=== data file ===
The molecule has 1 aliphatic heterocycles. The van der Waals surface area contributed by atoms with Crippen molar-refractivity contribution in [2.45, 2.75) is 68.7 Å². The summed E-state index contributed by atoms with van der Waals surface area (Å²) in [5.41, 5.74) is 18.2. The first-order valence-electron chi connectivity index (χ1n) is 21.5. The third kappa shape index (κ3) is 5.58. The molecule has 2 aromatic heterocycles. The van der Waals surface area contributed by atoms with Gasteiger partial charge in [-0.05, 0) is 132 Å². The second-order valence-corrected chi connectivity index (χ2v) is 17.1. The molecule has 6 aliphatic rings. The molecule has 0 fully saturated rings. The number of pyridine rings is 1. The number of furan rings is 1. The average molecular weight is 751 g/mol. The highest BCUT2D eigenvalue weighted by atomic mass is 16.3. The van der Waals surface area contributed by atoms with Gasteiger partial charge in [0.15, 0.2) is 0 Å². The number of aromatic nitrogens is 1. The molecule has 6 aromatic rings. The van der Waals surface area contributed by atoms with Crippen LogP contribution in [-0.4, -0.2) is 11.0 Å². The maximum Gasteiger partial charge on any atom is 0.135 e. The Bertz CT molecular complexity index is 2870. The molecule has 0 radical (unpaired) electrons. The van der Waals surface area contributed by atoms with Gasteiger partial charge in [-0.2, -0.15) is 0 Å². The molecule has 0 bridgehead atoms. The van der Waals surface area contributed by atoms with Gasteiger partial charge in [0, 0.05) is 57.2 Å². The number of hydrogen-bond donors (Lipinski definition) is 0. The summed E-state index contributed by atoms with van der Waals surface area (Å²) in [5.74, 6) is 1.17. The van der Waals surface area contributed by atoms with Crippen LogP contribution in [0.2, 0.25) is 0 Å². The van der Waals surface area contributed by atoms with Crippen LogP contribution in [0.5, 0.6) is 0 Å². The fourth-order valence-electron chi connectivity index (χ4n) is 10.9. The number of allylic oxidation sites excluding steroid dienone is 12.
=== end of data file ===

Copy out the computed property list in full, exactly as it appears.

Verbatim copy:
The molecule has 1 aliphatic heterocycles. The van der Waals surface area contributed by atoms with Crippen molar-refractivity contribution in [2.45, 2.75) is 68.7 Å². The summed E-state index contributed by atoms with van der Waals surface area (Å²) in [5.41, 5.74) is 18.2. The first-order valence-electron chi connectivity index (χ1n) is 21.5. The third kappa shape index (κ3) is 5.58. The molecule has 2 aromatic heterocycles. The van der Waals surface area contributed by atoms with Gasteiger partial charge in [-0.05, 0) is 132 Å². The second-order valence-corrected chi connectivity index (χ2v) is 17.1. The molecule has 6 aliphatic rings. The molecule has 0 fully saturated rings. The number of pyridine rings is 1. The number of furan rings is 1. The average molecular weight is 751 g/mol. The highest BCUT2D eigenvalue weighted by atomic mass is 16.3. The van der Waals surface area contributed by atoms with Gasteiger partial charge in [0.15, 0.2) is 0 Å². The number of aromatic nitrogens is 1. The molecule has 6 aromatic rings. The van der Waals surface area contributed by atoms with Crippen LogP contribution in [-0.4, -0.2) is 11.0 Å². The maximum Gasteiger partial charge on any atom is 0.135 e. The Bertz CT molecular complexity index is 2870. The molecule has 0 radical (unpaired) electrons. The van der Waals surface area contributed by atoms with Gasteiger partial charge in [-0.2, -0.15) is 0 Å². The molecule has 0 bridgehead atoms. The van der Waals surface area contributed by atoms with Gasteiger partial charge in [0, 0.05) is 57.2 Å². The number of hydrogen-bond donors (Lipinski definition) is 0. The summed E-state index contributed by atoms with van der Waals surface area (Å²) in [5.74, 6) is 1.17. The van der Waals surface area contributed by atoms with Crippen LogP contribution in [0.2, 0.25) is 0 Å². The van der Waals surface area contributed by atoms with Crippen LogP contribution in [0.5, 0.6) is 0 Å². The fourth-order valence-electron chi connectivity index (χ4n) is 10.9. The number of allylic oxidation sites excluding steroid dienone is 12.